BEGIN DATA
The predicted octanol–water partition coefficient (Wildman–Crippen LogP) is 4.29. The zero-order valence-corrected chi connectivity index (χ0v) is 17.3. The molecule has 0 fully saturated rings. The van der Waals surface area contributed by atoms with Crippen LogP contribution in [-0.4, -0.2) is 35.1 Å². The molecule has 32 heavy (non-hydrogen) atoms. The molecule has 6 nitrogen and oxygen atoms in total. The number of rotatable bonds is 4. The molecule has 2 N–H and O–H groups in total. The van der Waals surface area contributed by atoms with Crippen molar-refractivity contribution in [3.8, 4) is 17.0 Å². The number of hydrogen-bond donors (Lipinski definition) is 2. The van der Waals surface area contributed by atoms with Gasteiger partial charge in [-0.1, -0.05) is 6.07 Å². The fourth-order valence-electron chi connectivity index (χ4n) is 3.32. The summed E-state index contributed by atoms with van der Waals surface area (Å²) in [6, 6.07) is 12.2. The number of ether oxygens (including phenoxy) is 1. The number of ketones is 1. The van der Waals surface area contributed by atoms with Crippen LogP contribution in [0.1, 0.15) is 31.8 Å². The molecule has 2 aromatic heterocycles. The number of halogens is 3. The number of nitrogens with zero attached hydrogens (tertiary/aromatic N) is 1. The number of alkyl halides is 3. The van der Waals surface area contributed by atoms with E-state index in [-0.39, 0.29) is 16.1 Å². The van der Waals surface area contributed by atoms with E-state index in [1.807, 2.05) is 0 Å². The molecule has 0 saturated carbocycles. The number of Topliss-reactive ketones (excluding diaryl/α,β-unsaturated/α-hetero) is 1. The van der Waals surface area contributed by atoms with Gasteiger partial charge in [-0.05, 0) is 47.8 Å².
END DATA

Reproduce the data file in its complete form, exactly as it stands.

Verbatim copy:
The predicted octanol–water partition coefficient (Wildman–Crippen LogP) is 4.29. The zero-order valence-corrected chi connectivity index (χ0v) is 17.3. The molecule has 0 fully saturated rings. The van der Waals surface area contributed by atoms with Crippen LogP contribution in [-0.4, -0.2) is 35.1 Å². The molecule has 32 heavy (non-hydrogen) atoms. The molecule has 6 nitrogen and oxygen atoms in total. The number of rotatable bonds is 4. The molecule has 2 N–H and O–H groups in total. The van der Waals surface area contributed by atoms with Crippen molar-refractivity contribution in [3.8, 4) is 17.0 Å². The number of hydrogen-bond donors (Lipinski definition) is 2. The van der Waals surface area contributed by atoms with Gasteiger partial charge in [-0.1, -0.05) is 6.07 Å². The fourth-order valence-electron chi connectivity index (χ4n) is 3.32. The summed E-state index contributed by atoms with van der Waals surface area (Å²) in [6, 6.07) is 12.2. The number of ether oxygens (including phenoxy) is 1. The number of ketones is 1. The van der Waals surface area contributed by atoms with Crippen LogP contribution in [0.1, 0.15) is 31.8 Å². The molecule has 2 aromatic heterocycles. The number of halogens is 3. The number of nitrogens with zero attached hydrogens (tertiary/aromatic N) is 1. The number of alkyl halides is 3. The van der Waals surface area contributed by atoms with E-state index in [-0.39, 0.29) is 16.1 Å². The van der Waals surface area contributed by atoms with E-state index in [1.807, 2.05) is 0 Å². The molecule has 0 saturated carbocycles. The number of Topliss-reactive ketones (excluding diaryl/α,β-unsaturated/α-hetero) is 1. The van der Waals surface area contributed by atoms with Gasteiger partial charge in [-0.05, 0) is 47.8 Å².